One day back in October 2003, I started exploring the “links” section of the website for the church I was then attending, and I found there a list of monastic communities’ sites. I already knew that there were monastic communities, but for some reason, on this day, the fact that they had websites intrigued me. I wondered, “What the heck do they put on them?” So I started clicking through – the Franciscans, the Benedictines – and, you know, there weren’t really any surprises; it was just monks and nuns. But the last website I visited was SSJE’s. And it had this line on the front page: “We’re men living traditional vows in a non-traditional setting of Harvard Square. We’re learning to pray our lives.” And for some reason that is what struck me: Tradition in a non-traditional place and praying our lives.
In his Spiritual Exercises, St Ignatius of Loyola asks us to imagine a charismatic leader whom we admire and whose life and mission have been an inspiration to us. Think for a moment of who this person might be for you. Whom do you admire? Who has inspired you?… You believe in this person’s values and priorities. You admire his/her integrity. You are convinced that the cause he/she represents is so true, so important, so worthy, that you are ready to offer your full support.
There are times in the gospels when it seems like Jesus is his own worst enemy. Here he returns to his hometown, where he gets a warm reception – initially. The gospel writer reports that “all spoke well of him and were amazed at the gracious words that came from his mouth” (v.22). Then, suddenly, he seems to turn on the crowd, blasting them with words they find completely offensive, and the next thing we know, we’re reading that “all in the synagogue were filled with rage. They got up, drove him out of the town, and led him to the brow of the hill on which their town was built, so that they might hurl him off the cliff!” (v.28-29). How does he go from ‘warm reception’ to ‘angry mob’ in the span of a few minutes? And why?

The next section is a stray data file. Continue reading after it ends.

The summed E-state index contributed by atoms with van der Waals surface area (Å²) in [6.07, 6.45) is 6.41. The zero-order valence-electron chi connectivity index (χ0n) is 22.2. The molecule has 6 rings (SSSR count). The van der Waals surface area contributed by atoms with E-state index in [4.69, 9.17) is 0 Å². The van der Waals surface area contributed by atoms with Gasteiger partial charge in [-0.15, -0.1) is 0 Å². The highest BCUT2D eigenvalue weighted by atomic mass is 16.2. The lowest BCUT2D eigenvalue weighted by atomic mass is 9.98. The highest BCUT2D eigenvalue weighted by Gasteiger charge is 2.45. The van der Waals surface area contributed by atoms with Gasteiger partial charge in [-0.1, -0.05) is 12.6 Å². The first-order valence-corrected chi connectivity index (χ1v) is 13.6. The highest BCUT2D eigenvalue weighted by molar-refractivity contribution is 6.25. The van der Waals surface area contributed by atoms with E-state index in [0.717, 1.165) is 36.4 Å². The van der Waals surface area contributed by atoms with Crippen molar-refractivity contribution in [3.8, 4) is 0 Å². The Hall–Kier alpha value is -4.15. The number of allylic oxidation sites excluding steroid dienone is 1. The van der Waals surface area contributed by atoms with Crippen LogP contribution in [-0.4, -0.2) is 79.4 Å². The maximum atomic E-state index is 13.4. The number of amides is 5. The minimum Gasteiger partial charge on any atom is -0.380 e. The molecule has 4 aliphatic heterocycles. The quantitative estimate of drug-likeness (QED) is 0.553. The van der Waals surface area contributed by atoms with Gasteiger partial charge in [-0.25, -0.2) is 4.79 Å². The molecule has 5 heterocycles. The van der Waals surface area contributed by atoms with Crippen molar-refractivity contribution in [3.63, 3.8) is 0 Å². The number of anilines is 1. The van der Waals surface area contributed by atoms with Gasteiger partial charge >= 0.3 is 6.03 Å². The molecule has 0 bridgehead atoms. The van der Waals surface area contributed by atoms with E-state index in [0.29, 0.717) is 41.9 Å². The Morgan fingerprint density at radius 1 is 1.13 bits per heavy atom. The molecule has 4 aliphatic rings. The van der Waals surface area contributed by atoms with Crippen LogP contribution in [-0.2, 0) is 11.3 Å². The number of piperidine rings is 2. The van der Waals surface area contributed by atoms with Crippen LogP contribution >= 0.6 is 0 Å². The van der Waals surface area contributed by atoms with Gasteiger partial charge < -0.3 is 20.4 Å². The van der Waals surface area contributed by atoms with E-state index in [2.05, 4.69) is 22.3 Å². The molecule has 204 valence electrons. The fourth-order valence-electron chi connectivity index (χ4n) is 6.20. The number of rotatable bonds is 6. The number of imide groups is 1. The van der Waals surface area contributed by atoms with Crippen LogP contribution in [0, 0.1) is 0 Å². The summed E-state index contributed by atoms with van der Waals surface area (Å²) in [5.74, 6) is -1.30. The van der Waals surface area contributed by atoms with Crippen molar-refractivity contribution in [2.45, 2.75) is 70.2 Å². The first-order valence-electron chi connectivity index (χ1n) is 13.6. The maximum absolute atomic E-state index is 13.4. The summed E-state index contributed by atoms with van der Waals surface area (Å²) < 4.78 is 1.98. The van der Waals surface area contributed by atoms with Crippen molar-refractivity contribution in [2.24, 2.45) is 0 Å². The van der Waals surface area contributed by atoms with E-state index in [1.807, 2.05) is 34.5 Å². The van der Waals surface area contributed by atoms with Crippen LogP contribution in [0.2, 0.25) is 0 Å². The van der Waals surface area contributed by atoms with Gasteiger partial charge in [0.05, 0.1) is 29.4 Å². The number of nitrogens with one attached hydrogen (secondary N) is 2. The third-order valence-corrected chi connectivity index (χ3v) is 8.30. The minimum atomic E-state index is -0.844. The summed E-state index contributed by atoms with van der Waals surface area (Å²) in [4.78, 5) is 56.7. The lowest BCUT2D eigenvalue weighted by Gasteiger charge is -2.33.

When did you first begin to have a sense of your vocation?
Even as a little kid, I somehow or other knew that I wanted to be a priest. I used to have a very dark blue wool dressing gown, which I would wear backwards as I wandered around the house pretending to be Mr. Pasterfield, the rector of our parish. I couldn’t have been more than maybe six or seven years old. I remember saying to my mum, down in the laundry room, “When I grow up I want to be like Mr. Pasterfield.” So, from childhood, I always felt attracted to the priesthood, and that attraction never really went away.
My awareness of the religious life came a bit later. While I knew that there were nuns in the Anglican Church – in fact I’d been taught nursery school by a sister of the Sisterhood of Saint John the Divine (SSJD) – it wasn’t until I was a teenager that I learned that there are monks in the Church as well. I learned that through an advertisement in our church newspaper for a summer vocations program at SSJE’s Mission House in Bracebridge. Though I ended up not being able to attend that program, I finally made it to Bracebridge for a reading week when I was at university. During that initial visit, I was really drawn by the silence, the prayer, and the worship. I came away from that first experience thinking, “I could do this.”
When I think of the early martyrs I often think of Tertullian’s words, “The blood of the Martyrs is the seed of the Church.” (Apologeticus Ch. 50) That simple sentence contains the answer to many questions about the martyrs’ willingness to face death.
Ignatius of Antioch was one of those martyrs, a century earlier than Tertullian.
Jesus’ responses to those who said they would follow him that we heard in today’s Gospel have sometimes made me uncomfortable. They can seem abrupt or off-putting. We usually think of Jesus speaking to people with compassion.
Profession In Initial Vows – Luke Ditewig, SSJE
Today is a day which we have been hoping for, and praying for, for a very long time. A day of rejoicing. Our dear brother Luke is to make the vows of poverty, celibacy and obedience, as a professed brother of our community.
And what a wonderful day, Trinity Sunday, for this profession! First, because, Luke, you grew up and for many years were formed in the Christian faith by the community of your home parish, Trinity Presbyterian, Santa Ana, California. Secondly, our understanding as brothers, of what Christian community is all about, is profoundly rooted and grounded in the very nature of God, the Holy Trinity.